Hemant: (From a reader) What are you fighting for and what are you fighting against? Are you fighting towards an atheistic society and against faith? What role do you think faith plays in humanity?
Daniel Dennett: The word “faith” has been cheapened and distorted by its use as an excuse for unreason. I have faith in democracy, faith in science, faith in the truth (see my essay with that title), but not unreasoned faith, not blind faith. The success of society and its institutions depends on the ambient confidence of the society’s members in those institutions. That confidence, if it is BEGRUDGED and ringed with suspicion, is uninspiring and fragile. A robust faith in the good institutions of society will always go somewhat beyond the evidence provided, and is willing to take things on trust—until shown otherwise. This has nothing to do with religion, except that for centuries the most effective way of engendering that sort of confidence was through vigorous campaigning by whatever church was in authority. We have to replace religious with secular institutions—such as science.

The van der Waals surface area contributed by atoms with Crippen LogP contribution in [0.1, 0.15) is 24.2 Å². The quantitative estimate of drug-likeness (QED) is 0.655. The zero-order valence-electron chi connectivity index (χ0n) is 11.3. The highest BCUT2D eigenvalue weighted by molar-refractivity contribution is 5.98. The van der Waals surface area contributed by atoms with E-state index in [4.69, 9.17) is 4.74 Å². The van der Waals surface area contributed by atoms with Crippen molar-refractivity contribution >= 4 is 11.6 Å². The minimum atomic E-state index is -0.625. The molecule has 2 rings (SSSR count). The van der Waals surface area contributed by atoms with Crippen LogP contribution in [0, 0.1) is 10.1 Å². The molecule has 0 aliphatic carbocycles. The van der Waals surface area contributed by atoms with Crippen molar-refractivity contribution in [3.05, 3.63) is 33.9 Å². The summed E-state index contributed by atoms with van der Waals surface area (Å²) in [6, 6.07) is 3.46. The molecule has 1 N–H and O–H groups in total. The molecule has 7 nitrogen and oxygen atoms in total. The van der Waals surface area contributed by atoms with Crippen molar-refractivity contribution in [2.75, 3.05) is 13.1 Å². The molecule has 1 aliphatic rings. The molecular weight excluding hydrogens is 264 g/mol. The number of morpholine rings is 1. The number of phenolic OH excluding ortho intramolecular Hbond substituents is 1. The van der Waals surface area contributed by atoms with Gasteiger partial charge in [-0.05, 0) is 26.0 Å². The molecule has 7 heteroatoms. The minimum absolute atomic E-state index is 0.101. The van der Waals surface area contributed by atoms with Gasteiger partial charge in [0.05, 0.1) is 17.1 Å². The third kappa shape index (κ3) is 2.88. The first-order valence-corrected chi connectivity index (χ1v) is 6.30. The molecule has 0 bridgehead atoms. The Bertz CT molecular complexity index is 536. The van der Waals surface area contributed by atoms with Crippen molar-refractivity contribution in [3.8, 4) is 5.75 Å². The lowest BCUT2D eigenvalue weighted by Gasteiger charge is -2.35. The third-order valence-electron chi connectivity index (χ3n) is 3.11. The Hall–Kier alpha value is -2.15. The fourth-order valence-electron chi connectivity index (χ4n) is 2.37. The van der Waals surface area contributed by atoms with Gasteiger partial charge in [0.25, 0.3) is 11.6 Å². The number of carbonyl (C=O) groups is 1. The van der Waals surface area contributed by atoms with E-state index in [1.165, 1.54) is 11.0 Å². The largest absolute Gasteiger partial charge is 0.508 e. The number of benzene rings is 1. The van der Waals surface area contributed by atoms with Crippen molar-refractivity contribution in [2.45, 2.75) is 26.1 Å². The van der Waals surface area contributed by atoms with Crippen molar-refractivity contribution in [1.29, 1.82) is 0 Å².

Hemant: (From a reader) Much of the atheist/theist debate revolves around the subject of evolution. Are there any ways to approach atheism without any theory of evolution, Darwinian or not?